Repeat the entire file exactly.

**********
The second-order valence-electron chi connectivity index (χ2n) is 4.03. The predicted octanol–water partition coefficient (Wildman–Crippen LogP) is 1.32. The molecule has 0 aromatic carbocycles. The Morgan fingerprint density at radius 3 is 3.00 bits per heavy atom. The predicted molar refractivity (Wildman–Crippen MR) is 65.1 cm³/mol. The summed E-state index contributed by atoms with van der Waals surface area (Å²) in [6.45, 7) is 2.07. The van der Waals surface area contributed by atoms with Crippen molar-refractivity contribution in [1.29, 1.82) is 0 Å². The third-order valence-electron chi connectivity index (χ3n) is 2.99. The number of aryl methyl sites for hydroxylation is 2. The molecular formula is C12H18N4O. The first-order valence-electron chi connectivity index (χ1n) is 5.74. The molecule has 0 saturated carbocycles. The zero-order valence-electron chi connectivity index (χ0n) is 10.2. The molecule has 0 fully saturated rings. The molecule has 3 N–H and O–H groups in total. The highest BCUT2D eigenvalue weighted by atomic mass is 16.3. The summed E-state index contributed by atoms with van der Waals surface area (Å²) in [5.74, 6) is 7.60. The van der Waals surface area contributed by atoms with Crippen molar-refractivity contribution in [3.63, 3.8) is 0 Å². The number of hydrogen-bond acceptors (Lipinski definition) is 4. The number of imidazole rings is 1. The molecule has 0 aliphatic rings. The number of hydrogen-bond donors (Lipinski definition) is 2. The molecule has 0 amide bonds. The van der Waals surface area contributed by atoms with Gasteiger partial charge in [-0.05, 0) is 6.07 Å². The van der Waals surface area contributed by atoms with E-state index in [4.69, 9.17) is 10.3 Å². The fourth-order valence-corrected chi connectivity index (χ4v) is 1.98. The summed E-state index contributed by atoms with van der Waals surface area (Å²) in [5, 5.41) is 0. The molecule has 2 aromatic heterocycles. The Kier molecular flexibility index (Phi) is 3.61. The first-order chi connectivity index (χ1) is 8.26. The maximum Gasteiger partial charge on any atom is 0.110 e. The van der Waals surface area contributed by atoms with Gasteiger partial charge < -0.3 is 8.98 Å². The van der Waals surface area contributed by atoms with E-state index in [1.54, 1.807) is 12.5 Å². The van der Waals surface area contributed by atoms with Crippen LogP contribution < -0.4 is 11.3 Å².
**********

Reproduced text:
The second-order valence-electron chi connectivity index (χ2n) is 4.03. The predicted octanol–water partition coefficient (Wildman–Crippen LogP) is 1.32. The molecule has 0 aromatic carbocycles. The Morgan fingerprint density at radius 3 is 3.00 bits per heavy atom. The predicted molar refractivity (Wildman–Crippen MR) is 65.1 cm³/mol. The summed E-state index contributed by atoms with van der Waals surface area (Å²) in [6.45, 7) is 2.07. The van der Waals surface area contributed by atoms with Crippen molar-refractivity contribution in [1.29, 1.82) is 0 Å². The third-order valence-electron chi connectivity index (χ3n) is 2.99. The number of aryl methyl sites for hydroxylation is 2. The molecular formula is C12H18N4O. The first-order valence-electron chi connectivity index (χ1n) is 5.74. The molecule has 0 saturated carbocycles. The zero-order valence-electron chi connectivity index (χ0n) is 10.2. The molecule has 0 fully saturated rings. The molecule has 3 N–H and O–H groups in total. The highest BCUT2D eigenvalue weighted by atomic mass is 16.3. The summed E-state index contributed by atoms with van der Waals surface area (Å²) in [5.74, 6) is 7.60. The van der Waals surface area contributed by atoms with Crippen molar-refractivity contribution in [3.63, 3.8) is 0 Å². The number of hydrogen-bond acceptors (Lipinski definition) is 4. The number of imidazole rings is 1. The molecule has 0 aliphatic rings. The number of hydrogen-bond donors (Lipinski definition) is 2. The molecule has 0 amide bonds. The van der Waals surface area contributed by atoms with Gasteiger partial charge in [-0.05, 0) is 6.07 Å². The van der Waals surface area contributed by atoms with E-state index in [4.69, 9.17) is 10.3 Å². The fourth-order valence-corrected chi connectivity index (χ4v) is 1.98. The summed E-state index contributed by atoms with van der Waals surface area (Å²) in [5, 5.41) is 0. The molecule has 2 aromatic heterocycles. The Kier molecular flexibility index (Phi) is 3.61. The first-order chi connectivity index (χ1) is 8.26. The maximum Gasteiger partial charge on any atom is 0.110 e. The van der Waals surface area contributed by atoms with Gasteiger partial charge < -0.3 is 8.98 Å². The van der Waals surface area contributed by atoms with E-state index in [1.54, 1.807) is 12.5 Å². The van der Waals surface area contributed by atoms with Crippen LogP contribution < -0.4 is 11.3 Å².